We used a survey to assess variables potentially associated with chronic disease risk, described in detail elsewhere (12). Participants answered questions about ancestry; family history of hypertension, cardiovascular disease, and obesity; occupation; and subsistence-related activities. We used 24-hour dietary recall to provide data on dietary patterns. We also assessed frequency of sports and sedentary recreation (hours spent watching TV or video and listening to radio). Finally, we assessed frequency of substance use, including alcohol, tobacco, and kava, a traditional drink made from the root of Piper methysticum with sedative effects.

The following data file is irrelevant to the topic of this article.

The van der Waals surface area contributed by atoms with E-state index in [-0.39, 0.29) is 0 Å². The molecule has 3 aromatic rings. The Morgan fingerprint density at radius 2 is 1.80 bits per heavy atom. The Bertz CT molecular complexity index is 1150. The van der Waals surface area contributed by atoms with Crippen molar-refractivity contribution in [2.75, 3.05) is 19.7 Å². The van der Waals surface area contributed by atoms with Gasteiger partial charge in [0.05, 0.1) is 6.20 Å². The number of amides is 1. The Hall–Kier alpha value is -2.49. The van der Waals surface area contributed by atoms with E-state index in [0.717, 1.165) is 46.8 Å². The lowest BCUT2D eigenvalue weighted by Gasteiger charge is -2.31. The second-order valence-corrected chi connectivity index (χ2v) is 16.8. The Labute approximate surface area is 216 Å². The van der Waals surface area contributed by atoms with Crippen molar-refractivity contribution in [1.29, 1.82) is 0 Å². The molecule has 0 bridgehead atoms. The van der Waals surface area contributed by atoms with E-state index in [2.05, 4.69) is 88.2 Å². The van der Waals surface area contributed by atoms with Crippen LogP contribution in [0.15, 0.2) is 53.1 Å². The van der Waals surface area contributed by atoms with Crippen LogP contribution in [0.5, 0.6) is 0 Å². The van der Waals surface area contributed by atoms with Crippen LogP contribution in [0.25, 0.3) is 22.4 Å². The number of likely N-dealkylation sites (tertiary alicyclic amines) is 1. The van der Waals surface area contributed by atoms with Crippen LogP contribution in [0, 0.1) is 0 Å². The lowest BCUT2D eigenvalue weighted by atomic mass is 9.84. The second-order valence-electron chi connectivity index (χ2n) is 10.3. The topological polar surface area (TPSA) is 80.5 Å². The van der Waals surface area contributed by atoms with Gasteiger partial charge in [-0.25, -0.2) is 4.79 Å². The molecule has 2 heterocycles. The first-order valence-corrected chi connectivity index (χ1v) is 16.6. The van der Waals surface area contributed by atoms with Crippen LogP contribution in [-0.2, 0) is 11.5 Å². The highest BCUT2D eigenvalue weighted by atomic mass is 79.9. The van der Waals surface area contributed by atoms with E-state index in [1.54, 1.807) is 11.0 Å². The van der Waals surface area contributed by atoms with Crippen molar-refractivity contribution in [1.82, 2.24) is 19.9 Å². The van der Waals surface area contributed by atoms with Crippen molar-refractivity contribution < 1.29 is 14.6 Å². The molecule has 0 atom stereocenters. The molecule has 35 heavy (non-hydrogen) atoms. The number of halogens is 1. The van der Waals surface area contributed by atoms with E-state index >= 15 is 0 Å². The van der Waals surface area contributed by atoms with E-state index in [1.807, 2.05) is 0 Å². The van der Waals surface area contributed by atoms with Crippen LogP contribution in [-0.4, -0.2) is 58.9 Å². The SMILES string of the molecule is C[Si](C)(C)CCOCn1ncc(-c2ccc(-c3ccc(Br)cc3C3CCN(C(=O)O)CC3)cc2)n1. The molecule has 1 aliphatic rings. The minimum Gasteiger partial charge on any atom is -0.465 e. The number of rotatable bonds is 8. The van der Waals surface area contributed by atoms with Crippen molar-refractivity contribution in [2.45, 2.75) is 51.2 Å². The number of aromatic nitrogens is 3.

We collected anthropometric measurements following standard guidelines (15). Standing height without shoes was measured to the nearest 0.1 cm using a Seca 214 stadiometer (Seca, Germany). Weight and percent body fat (%BF) through bioelectrical impedance were measured using a Tanita TBF-521 digital scale (Arlington Heights, IL). Participants wore light (tropical weather) clothing. Percent BF was calculated following Tanita’s equations for men and women. Weight and height were used to calculate body mass index (BMI, kg/m2). Triceps, subscapular, and suprailiac skinfolds were each measured in mm three times with Lange skinfold calipers (Cambridge, MD). The mean of the three measurements was calculated, and the means summed to provide sum of skinfolds (SSF). Waist circumference (WC) was measured two centimeters above the naval, and hip circumference (HC) at the maximum circumference, to the nearest 0.1 cm. Waist-to-hip ratio (WHR) was calculated by dividing WC by HC, and waist-to-height ratio (WHTR) was calculated by dividing WC by height. WC and HC measurements were taken over the clothing for most women, who wore light dresses.